You don’t get anything for managing mail, contacts, or calendars, but you probably use something else already. Whatever you use is likely to be more modern and elegant than anything LibreOffice provides. Keep in mind that LibreOffice doesn’t offer mobile apps or online collaboration, capabilities you get for free from Google Workspace and that come with most other for-pay modern office suites. Other things you don’t get include translation and research features, a dictation option, or a note-taking app. But unless you’re willing to go online to Google for those features, you’ll either have to pay Microsoft for them, or, if you have a Mac, use Apple’s Pages, Numbers, and Keynote.

An Open-Source Approach

The long history of LibreOffice and its ancestors, OpenOffice and StarOffice, helps to explain how it looks and feels today. The suite has always tried to emulate Microsoft 365’s apps, right down to Office’s menu structure and shortcut keys. One advantage of this approach is that it makes LibreOffice more easily accessible to former Microsoft Office users. If you don’t know which keystroke to use in LibreOffice, there’s a good chance it’s the same as it was in Microsoft’s apps. For instance, Alt-equals acts as the Autosum key in Calc, just as it does in Excel.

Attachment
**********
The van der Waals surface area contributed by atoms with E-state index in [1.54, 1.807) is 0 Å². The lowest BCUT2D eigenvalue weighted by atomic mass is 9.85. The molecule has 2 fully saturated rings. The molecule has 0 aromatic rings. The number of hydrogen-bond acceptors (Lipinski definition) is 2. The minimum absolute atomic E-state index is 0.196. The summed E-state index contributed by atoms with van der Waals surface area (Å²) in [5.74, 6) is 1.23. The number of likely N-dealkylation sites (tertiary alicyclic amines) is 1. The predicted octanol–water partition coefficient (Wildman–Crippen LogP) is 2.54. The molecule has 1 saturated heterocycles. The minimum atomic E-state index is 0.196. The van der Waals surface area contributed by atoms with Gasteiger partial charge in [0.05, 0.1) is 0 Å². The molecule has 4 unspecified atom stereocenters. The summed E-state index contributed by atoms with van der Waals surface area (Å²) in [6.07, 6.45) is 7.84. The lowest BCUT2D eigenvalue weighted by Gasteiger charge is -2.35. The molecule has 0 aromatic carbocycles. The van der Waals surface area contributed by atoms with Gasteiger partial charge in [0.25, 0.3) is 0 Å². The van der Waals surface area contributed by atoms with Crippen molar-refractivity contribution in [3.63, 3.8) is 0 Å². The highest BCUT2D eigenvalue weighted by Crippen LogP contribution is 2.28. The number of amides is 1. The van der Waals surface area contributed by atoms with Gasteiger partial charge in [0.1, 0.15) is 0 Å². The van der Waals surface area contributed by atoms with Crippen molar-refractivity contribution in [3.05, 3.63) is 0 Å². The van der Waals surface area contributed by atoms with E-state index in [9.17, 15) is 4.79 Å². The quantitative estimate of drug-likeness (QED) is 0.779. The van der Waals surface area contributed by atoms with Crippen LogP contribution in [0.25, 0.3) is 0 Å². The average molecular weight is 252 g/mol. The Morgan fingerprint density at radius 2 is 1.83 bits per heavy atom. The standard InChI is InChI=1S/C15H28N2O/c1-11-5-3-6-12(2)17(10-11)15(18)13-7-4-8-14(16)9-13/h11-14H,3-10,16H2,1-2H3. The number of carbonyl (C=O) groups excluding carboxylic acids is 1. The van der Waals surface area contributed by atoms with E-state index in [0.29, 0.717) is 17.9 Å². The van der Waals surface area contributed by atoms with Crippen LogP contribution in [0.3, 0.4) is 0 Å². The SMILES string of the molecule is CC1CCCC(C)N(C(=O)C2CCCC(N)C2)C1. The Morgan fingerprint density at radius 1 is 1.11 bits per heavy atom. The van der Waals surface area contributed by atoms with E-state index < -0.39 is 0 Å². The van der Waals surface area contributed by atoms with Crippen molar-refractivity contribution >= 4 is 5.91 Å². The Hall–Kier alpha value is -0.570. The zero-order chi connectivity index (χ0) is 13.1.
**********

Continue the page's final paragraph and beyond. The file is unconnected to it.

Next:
A disadvantage of this approach is that almost every interface feature that has even been in Microsoft’s apps remains in LibreOffice’s, long after Microsoft radically reduced and simplified its interface to reduce clutter and overlap. What’s worse is that some of the most useful features in Microsoft’s apps never arrived on LibreOffice, partly because features seem to get added to the suite only when someone volunteers to add them. LibreOffice defaults to the familiar toolbar-and-icon menu structure that millions of users learned from older versions of Microsoft Office. Microsoft abandoned this convention years ago in favor of the new Ribbon interface, and LibreOffice now offers a similar option, too.